Lighting a Fuse

Fellowship aims to build a comprehensive network of Rhode Island classrooms


Every day, in classrooms all around the country, teachers are innovating with technology and pedagogy. These educators are building new practices around digital tools that engage students and drive 21st century learning. Since sharing resources with colleagues is a staple of good teaching, it stands to reason that bringing teachers together for the purpose of collaboration would be beneficial to all educational stakeholders. On that note, a program called The Fuse Fellowship has become successful in helping educators not only continue to create, but also facilitate the sharing of effective practice from room to room, building to building, and even district to district.

Founded in 2014 by the Highlander Institute in Providence as Fuse RI, the program’s goal is to bring educators together across districts in order to create a pipeline of knowledge that can flow from school to school through personalized contact between teachers. According to Maeve Murray, Program Manager at the Highlander Institute, this collaboration is designed to maximize effectiveness of learning and teaching statewide.

“Fuse RI aims to build a network of Rhode Island classrooms by supporting the purposeful use of technology and data to increase personalization, engagement, and the development of essential skills for students across the state,” she says.

The program trains fellows: teachers and leaders from schools all over Rhode Island that partner with other districts for a two- year period and provide educational support for faculty members over the course of 100 hours per school year, including a five-day, on-site presence. During this time, the fellow evaluates the school’s specific needs, provides support for blended and personalized learning, and coaches the teachers based on the district’s needs.

In addition to professional development credits, fellows receive a stipend as well as a flexible spending account for classroom resources and conference fees.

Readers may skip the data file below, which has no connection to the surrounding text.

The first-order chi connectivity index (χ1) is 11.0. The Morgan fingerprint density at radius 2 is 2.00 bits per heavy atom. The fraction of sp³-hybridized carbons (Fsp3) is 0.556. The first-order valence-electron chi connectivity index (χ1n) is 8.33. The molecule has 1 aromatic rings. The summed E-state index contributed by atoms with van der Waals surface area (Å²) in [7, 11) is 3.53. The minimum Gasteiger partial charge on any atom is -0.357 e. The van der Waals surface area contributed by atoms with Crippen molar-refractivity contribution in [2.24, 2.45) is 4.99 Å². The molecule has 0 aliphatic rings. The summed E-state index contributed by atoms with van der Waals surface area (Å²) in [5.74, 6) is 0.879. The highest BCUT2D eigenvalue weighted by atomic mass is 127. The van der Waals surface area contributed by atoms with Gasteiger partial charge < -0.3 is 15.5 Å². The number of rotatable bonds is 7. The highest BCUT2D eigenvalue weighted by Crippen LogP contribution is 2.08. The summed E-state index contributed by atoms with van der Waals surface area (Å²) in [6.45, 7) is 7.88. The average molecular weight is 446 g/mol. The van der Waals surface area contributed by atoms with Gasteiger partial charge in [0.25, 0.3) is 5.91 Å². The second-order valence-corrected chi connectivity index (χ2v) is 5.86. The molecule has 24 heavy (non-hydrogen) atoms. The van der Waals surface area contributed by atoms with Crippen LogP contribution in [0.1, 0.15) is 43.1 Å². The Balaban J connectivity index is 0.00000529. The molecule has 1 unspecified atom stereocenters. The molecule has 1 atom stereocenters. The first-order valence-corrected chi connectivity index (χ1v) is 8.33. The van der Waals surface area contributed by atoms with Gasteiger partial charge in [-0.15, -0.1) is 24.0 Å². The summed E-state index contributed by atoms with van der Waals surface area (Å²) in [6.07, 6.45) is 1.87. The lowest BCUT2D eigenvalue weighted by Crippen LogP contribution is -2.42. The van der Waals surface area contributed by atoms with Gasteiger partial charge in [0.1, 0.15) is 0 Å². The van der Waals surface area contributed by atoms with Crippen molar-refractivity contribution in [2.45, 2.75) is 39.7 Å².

Nicole Guyon is a teacher at Community Preparatory School and a Fuse Fellow supporting Robert L. Bailey Elementary School in Providence. She values the professional relationships that she has established during her time in the program.

“The best part of the fellowship is the connections that I made with the people at Highlander and also the amazing teachers that make up the Fuse community,” she says. “It was incredible to work with teachers who were interested in things that were important to me.”

W. Jackson Reilly, Resident Principal of Evolutions High School in Providence and current Fuse Fellow, values the impact that the program has had on his students, regardless of engagement level. He emphasizes that the strategies supported are designed to address the multitude of learning styles that exist within today’s students.

”The skills and resources that Fuse provides teachers with allow them to best serve all students in their space through implementing a blended learning model that differentiates learning, provides the opportunity for students to self-pace, and creates deeper purpose and self-direction within learners,” he remarks.

Maeve says that, after five successful years, the program continues to grow. The future of Fuse looks bright, but there is always work to be done.

“Our hope is to take a close look at the major takeaways from the fellows, district administrators, and teachers we’ve partnered with to continue strengthening our Fuse Fellowship offerings,” she says.
For more information on the Fuse Fellowship, visit their website.